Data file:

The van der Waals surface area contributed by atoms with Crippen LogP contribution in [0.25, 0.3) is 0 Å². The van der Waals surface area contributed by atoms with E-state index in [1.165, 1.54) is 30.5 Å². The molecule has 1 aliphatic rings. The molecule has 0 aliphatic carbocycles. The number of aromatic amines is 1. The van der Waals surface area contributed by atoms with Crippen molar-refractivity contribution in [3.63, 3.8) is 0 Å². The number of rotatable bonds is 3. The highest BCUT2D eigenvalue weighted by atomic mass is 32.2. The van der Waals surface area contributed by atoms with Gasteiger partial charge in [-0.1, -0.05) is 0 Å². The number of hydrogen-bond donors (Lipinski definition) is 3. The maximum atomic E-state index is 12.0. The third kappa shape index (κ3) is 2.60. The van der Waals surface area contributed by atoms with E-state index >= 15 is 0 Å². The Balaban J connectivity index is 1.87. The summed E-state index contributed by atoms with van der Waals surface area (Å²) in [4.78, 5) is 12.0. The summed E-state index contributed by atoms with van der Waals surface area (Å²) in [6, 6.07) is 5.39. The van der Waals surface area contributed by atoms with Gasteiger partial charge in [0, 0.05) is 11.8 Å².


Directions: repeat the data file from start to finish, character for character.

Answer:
The van der Waals surface area contributed by atoms with Crippen LogP contribution in [0.25, 0.3) is 0 Å². The van der Waals surface area contributed by atoms with E-state index in [1.165, 1.54) is 30.5 Å². The molecule has 1 aliphatic rings. The molecule has 0 aliphatic carbocycles. The number of aromatic amines is 1. The van der Waals surface area contributed by atoms with Crippen molar-refractivity contribution in [3.63, 3.8) is 0 Å². The number of rotatable bonds is 3. The highest BCUT2D eigenvalue weighted by atomic mass is 32.2. The van der Waals surface area contributed by atoms with Gasteiger partial charge in [-0.1, -0.05) is 0 Å². The number of hydrogen-bond donors (Lipinski definition) is 3. The maximum atomic E-state index is 12.0. The third kappa shape index (κ3) is 2.60. The van der Waals surface area contributed by atoms with E-state index >= 15 is 0 Å². The Balaban J connectivity index is 1.87. The summed E-state index contributed by atoms with van der Waals surface area (Å²) in [4.78, 5) is 12.0. The summed E-state index contributed by atoms with van der Waals surface area (Å²) in [6, 6.07) is 5.39. The van der Waals surface area contributed by atoms with Gasteiger partial charge in [0, 0.05) is 11.8 Å².